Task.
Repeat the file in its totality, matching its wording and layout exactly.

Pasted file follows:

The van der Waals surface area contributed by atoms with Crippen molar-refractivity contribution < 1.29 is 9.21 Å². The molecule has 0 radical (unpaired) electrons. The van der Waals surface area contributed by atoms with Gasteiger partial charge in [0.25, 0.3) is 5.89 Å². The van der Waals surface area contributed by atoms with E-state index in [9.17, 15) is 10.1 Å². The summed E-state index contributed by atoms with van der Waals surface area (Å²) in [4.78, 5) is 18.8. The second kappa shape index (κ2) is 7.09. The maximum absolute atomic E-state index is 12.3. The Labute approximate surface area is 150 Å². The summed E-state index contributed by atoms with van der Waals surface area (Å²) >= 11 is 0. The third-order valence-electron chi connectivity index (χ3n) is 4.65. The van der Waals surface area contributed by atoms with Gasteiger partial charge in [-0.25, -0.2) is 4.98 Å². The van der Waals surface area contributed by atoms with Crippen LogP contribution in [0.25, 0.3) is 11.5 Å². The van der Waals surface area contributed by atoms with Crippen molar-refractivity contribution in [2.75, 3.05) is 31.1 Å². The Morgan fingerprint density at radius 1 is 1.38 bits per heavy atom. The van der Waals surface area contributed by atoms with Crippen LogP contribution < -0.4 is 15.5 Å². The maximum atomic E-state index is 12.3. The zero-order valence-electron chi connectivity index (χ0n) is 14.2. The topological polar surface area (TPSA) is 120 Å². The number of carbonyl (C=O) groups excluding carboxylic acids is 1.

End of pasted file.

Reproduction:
The van der Waals surface area contributed by atoms with Crippen molar-refractivity contribution < 1.29 is 9.21 Å². The molecule has 0 radical (unpaired) electrons. The van der Waals surface area contributed by atoms with Gasteiger partial charge in [0.25, 0.3) is 5.89 Å². The van der Waals surface area contributed by atoms with E-state index in [9.17, 15) is 10.1 Å². The summed E-state index contributed by atoms with van der Waals surface area (Å²) in [4.78, 5) is 18.8. The second kappa shape index (κ2) is 7.09. The maximum absolute atomic E-state index is 12.3. The Labute approximate surface area is 150 Å². The summed E-state index contributed by atoms with van der Waals surface area (Å²) >= 11 is 0. The third-order valence-electron chi connectivity index (χ3n) is 4.65. The van der Waals surface area contributed by atoms with Gasteiger partial charge in [-0.25, -0.2) is 4.98 Å². The van der Waals surface area contributed by atoms with Crippen LogP contribution in [0.25, 0.3) is 11.5 Å². The van der Waals surface area contributed by atoms with Crippen molar-refractivity contribution in [2.75, 3.05) is 31.1 Å². The Morgan fingerprint density at radius 1 is 1.38 bits per heavy atom. The van der Waals surface area contributed by atoms with Crippen LogP contribution < -0.4 is 15.5 Å². The maximum atomic E-state index is 12.3. The zero-order valence-electron chi connectivity index (χ0n) is 14.2. The topological polar surface area (TPSA) is 120 Å². The number of carbonyl (C=O) groups excluding carboxylic acids is 1.